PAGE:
4. Senate Republicans angry at Trump: According to Politico, Senate Republicans are not liking how President Trump is handling Saudi Arabia’s murder of Jamal Khashoggi: “Senate Republicans are fuming at President Donald Trump for telling lawmakers he would disregard a law requiring a report to Congress determining who is responsible for the murder of Saudi journalist Jamal Khashoggi.”
5. Corruption compared: In a project months in the making, Rantt Contributor Rand Engel has examined 56 years of corruption in Republican and Democratic administrations and determined that Republican administrations have 38 times the amount of criminal convictions Democratic administrations do. Check out the article and accompanying graphics here.
In other news…
- CNBC: Ex-Trump lawyer Michael Cohen postpones Tuesday appearance at Senate Intelligence Committee for medical reasons
- The Center for Public Integrity: Big businesses promised wage hikes from Trump’s tax cuts. What actually happened?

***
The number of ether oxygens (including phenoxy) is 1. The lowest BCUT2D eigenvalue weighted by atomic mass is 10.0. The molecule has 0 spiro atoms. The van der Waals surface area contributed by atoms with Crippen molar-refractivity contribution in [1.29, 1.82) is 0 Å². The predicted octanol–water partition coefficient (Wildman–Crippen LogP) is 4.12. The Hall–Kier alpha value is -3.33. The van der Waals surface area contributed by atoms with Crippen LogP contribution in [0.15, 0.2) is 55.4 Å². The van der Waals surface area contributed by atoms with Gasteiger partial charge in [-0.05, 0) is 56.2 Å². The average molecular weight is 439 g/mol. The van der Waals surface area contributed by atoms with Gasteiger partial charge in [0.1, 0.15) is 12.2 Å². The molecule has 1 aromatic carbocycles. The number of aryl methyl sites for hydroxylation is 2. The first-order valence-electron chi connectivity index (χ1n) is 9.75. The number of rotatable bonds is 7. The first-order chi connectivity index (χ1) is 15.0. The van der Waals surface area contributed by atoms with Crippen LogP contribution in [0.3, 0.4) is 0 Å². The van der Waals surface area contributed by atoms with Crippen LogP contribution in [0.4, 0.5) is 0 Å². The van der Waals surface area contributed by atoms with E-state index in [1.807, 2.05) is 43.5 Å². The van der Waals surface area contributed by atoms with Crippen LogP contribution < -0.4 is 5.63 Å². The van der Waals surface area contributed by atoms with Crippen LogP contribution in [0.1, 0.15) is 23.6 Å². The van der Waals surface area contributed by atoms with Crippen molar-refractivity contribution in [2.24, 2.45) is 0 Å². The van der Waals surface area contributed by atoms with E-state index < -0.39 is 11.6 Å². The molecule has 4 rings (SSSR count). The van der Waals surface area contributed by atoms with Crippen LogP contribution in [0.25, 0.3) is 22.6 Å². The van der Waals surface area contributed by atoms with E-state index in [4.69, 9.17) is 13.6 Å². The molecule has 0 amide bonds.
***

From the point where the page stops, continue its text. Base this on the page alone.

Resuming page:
Day 755: Tuesday, February 13
Wednesday’s top stories:
1. Judge rules Paul Manafort lied to Robert Mueller about Russia-related contacts: Ahead of former Trump Campaign Chairman Paul Manafort March 13th sentencing, U.S. District Judge Amy Berman Jackson has made a consequential ruling. Judge Berman has sided with Special Counsel Robert Mueller on 3 of the 5 areas where the Manafort was accused of lying to investigators. The ruling determines that Mueller has “established a preponderance of evidence” proving that Manafort intentionally lied about a $125k payment he made to an unnamed firm, matters related to another DOJ investigation, and his communications with Russian Intelligence Operative Konstantin Kilimnik. This has voided Manafort’s plea deal and will be taken into consideration at his sentencing.
This is important because last week Andrew Weissmann, a prosecutor on the Special Counsel’s team, made comments that Manafort’s lies pertained to matters at the “heart” of their investigation. The reason the contacts with Kilimnik are at the heart of the probe is that it could amount to a quid pro quo of in the potential Trump-Russia conspiracy. Manafort met with Kilimnik several times, including when Kilimnik was in DC for the inauguration as well as in February 2017 and 2018. There was also the August 2016 meeting in New York, which Deputy Campaign Chairman Rick Gates also attended, where Manafort handed Kilimnik campaign polling data and discussed a Ukraine Peace plan that would lift sanctions on Russia. It’s clear Rick Gate’s cooperation is paying off for the Mueller team.